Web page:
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South Pole Warming: Natural Variability Vs Computer Models

Dr David Whitehouse, GWPF Science Editor

Have you noticed that in many scientific papers there is often a change of direction somewhere in the text when the obvious conclusion emerging from the data is ambushed by an idea the authors just can’t leave out?

It happens often in climate change papers when messy real world data that might not be playing out as expected is tortured to confess that it’s consistent with what could be expected from computer models.

According to a recent paper in Nature Climate Change over the past three decades the air temperature at the south pole has warmed by 0.61 +/- 0.34°C per decade or about three times faster than the rest of the world. The researchers say this lies within the upper bound of natural variability for the region. That may be so but they are also determined to show a significant anthropogenic influence in the data by using computer modelling.

Natural and anthropogenic climate variability in Antarctica is complex. Although many consider that grounded ice sheets control the weather patterns of much of the southern hemisphere, little is known about the drivers of climate variability in Antarctica. According to the researchers climate models “do a poor job.”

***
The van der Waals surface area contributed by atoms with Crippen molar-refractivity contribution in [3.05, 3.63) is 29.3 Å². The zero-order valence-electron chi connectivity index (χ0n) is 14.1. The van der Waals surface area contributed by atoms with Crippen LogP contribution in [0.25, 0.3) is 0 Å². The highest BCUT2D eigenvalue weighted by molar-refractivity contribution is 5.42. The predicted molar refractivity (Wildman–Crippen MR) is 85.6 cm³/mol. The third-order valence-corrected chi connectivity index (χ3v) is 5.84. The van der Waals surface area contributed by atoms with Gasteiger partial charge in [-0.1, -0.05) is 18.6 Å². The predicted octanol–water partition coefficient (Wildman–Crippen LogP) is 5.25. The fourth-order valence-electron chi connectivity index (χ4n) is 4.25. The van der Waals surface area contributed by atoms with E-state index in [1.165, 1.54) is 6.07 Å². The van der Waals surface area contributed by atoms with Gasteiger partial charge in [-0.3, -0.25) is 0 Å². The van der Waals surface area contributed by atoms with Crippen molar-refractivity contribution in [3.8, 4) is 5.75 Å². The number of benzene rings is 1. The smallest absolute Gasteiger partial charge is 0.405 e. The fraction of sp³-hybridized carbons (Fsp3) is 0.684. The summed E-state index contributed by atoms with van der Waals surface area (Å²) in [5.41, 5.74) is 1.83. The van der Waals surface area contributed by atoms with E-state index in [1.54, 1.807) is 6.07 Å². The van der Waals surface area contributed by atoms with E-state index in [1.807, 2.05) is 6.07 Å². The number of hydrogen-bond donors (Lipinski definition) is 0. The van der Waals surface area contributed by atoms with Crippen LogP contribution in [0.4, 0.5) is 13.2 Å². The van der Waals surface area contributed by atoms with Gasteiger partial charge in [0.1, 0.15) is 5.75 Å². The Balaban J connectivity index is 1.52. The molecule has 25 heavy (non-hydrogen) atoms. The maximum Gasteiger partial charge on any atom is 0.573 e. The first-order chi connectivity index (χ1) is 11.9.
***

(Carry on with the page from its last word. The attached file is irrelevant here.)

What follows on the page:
They find the south pole warmed by 1.8°C between 1989 – 2018, and that warming in western Antarctica stopped whilst warming in the Antarctica peninsula also stopped. They suggest that warm air responsible for the warming at the south pole itself has been sent up to the Antarctic plateau by stronger low-pressure systems and stormier weather east of the Antarctic Peninsula in the Weddell Sea.

This is interesting research into decadal changes at the south pole certainly and with the data being explainable by natural variability. The researchers then examine some 200 climate model simulations to see how many of them can reproduce the data. They find that the observations exceed 99.9 per cent of the computer models without human influence. Their conclusion is that the warming seen at the south pole is anthropogenic. An alternative viewpoint and one that would be consistent with the researcher’s comments about models doing a poor job would be to discard the models as wrong. But no, this time they are correct!

To summarise. The observations of south pole warming suggest they are at the high end of natural variability. Antarctic climate models are poor. However, in this instance they are good enough to verify that the data has an overwhelming anthropogenic influence. There is a certain self-serving use of logic here.

To put this research into context it should be noted that of the ten coastal weather stations in Antarctica none have warmed in the past decade. Satellite data shows that as a whole the Antarctic hasn’t warmed since 1979 even though some researchers suggest that over the past 60 years East Antarctica has cooled whilst the much smaller West Antarctic has warmed. I said it was complicated.